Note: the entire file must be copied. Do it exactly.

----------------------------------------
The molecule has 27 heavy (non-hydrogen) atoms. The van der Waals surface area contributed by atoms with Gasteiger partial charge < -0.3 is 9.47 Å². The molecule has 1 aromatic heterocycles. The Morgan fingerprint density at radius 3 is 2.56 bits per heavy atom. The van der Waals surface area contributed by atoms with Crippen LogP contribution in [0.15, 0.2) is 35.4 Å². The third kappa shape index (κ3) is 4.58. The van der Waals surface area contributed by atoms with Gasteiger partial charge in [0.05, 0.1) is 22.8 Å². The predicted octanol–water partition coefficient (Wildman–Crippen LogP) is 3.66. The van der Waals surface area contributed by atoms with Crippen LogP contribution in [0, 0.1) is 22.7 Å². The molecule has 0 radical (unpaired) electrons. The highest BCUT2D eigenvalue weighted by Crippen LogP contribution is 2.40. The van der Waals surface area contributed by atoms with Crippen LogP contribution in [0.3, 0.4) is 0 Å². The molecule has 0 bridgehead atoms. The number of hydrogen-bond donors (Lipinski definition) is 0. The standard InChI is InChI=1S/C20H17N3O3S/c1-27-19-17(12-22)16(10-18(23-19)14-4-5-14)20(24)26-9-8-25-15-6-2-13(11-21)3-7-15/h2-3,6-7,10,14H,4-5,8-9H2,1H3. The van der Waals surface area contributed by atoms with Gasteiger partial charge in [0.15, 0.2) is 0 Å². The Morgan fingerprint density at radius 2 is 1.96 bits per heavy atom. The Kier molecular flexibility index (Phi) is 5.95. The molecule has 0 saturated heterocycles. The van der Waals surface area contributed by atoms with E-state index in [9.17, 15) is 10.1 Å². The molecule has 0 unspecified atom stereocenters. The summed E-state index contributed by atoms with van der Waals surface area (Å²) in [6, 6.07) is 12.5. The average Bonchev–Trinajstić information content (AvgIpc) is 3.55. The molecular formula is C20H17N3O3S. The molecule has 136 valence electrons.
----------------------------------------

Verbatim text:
The molecule has 27 heavy (non-hydrogen) atoms. The van der Waals surface area contributed by atoms with Gasteiger partial charge < -0.3 is 9.47 Å². The molecule has 1 aromatic heterocycles. The Morgan fingerprint density at radius 3 is 2.56 bits per heavy atom. The van der Waals surface area contributed by atoms with Crippen LogP contribution in [0.15, 0.2) is 35.4 Å². The third kappa shape index (κ3) is 4.58. The van der Waals surface area contributed by atoms with Gasteiger partial charge in [0.05, 0.1) is 22.8 Å². The predicted octanol–water partition coefficient (Wildman–Crippen LogP) is 3.66. The van der Waals surface area contributed by atoms with Crippen LogP contribution in [0, 0.1) is 22.7 Å². The molecule has 0 radical (unpaired) electrons. The highest BCUT2D eigenvalue weighted by Crippen LogP contribution is 2.40. The van der Waals surface area contributed by atoms with Crippen LogP contribution in [0.3, 0.4) is 0 Å². The molecule has 0 bridgehead atoms. The number of hydrogen-bond donors (Lipinski definition) is 0. The standard InChI is InChI=1S/C20H17N3O3S/c1-27-19-17(12-22)16(10-18(23-19)14-4-5-14)20(24)26-9-8-25-15-6-2-13(11-21)3-7-15/h2-3,6-7,10,14H,4-5,8-9H2,1H3. The van der Waals surface area contributed by atoms with Gasteiger partial charge in [0.15, 0.2) is 0 Å². The Morgan fingerprint density at radius 2 is 1.96 bits per heavy atom. The Kier molecular flexibility index (Phi) is 5.95. The molecule has 0 saturated heterocycles. The van der Waals surface area contributed by atoms with E-state index in [9.17, 15) is 10.1 Å². The molecule has 0 unspecified atom stereocenters. The summed E-state index contributed by atoms with van der Waals surface area (Å²) in [6, 6.07) is 12.5. The average Bonchev–Trinajstić information content (AvgIpc) is 3.55. The molecular formula is C20H17N3O3S. The molecule has 136 valence electrons.